Air Force eyes biotechnology and flexible electronics for breakthroughs in energy storage

WRIGHT-PATTERSON AFB, Ohio, 29 Sept. 2015. U.S. Air Force researchers are joining hands with UES Inc. in Dayton, Ohio, in efforts to make breakthrough advancements in energy storage for military sensors and electro-optics technologies by blending living organisms with flexible electronics.

Air Force eye biotechnology and flexible electronics for breakthroughs in energy storage
Air Force eye biotechnology and flexible electronics for breakthroughs in energy storage
WRIGHT-PATTERSON AFB, Ohio, 29 Sept. 2015. U.S. Air Force researchers are joining hands with UES Inc. in Dayton, Ohio, in efforts to make breakthrough advancements in energy storage for military sensors and electro-optics technologies by blending living organisms with flexible electronics.

Officials of the Air Force Research Laboratory at Wright-Patterson Air Force Base, Ohio, announced a $45 million contract to UES on Monday for the Soft Organic Functional Technology (SOFT) program.

UES research will focus on biotechnology, biologically derived or inspired materials, flexible electronic materials, and devices for energy storage.

The UES researchers working on the SOFT program will conduct basic and applied research into biotechnology and flexible electronics-based materials technologies for use in military applications.

Flexible electronics seeks to mount electronic devices on flexible plastic substrates like polyimide, PEEK, or transparent conductive polyester film. Biotechnology, meanwhile, seeks to use living organisms to develop specific products.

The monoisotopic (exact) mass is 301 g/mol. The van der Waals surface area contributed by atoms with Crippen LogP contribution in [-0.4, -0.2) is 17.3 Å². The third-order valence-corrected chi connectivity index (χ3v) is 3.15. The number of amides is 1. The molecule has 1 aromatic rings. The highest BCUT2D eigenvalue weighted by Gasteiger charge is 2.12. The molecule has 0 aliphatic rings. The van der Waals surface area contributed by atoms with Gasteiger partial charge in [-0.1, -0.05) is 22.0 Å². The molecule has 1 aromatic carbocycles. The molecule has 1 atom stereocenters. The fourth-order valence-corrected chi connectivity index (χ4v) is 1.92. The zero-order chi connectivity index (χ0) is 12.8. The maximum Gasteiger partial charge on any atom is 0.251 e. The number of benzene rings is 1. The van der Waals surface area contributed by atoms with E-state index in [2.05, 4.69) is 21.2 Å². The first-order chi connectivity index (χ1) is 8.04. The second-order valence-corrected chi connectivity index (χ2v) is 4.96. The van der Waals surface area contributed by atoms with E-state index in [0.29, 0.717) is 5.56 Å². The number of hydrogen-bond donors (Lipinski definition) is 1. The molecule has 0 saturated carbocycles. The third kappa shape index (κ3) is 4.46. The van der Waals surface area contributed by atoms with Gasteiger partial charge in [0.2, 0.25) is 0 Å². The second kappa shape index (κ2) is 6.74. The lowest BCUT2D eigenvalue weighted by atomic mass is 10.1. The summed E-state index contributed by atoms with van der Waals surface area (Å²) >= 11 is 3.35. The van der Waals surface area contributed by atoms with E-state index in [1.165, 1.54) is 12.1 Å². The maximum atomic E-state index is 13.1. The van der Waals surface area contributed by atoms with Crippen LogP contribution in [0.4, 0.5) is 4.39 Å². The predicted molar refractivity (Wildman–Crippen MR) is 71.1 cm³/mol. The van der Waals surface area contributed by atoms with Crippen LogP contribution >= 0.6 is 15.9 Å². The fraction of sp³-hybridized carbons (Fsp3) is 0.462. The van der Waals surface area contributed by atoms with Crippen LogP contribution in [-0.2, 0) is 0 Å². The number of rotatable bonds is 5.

Related: Global demand for flexible electronics predicted to hit $13.23 billion by 2020

UES will investigate how to use advanced materials, structures, and devices for energy storage, energy generation, and energy transduction, as well for sensing, communications, and electro-optical technologies for Air Force air, space, physiological monitoring, and weapons applications.

Key technical areas include biotechnology, flexible electronics, biomimetic sensors, bio-based fuel contamination, printable electronics, stretchable metals, and multifunctional materials. UES work also will involve new and modified materials, laboratory procedures, analytical, characterization, and modeling to evaluate materials performance.

The ultimate goal is to develop materials and processing necessary to create advanced materials and devices for the Air Force and for the other U.S. military services.

UES scientists will demonstrate biomolecular mechanisms and materials, as well as develop flexible electronics prototypes for energy storage, energy generation, energy transduction, sensing, communications, and electro-optics.

For more information contact UES Inc. online at www.ues.com, or the Air Force Research Laboratory at www.wpafb.af.mil/AFRL.

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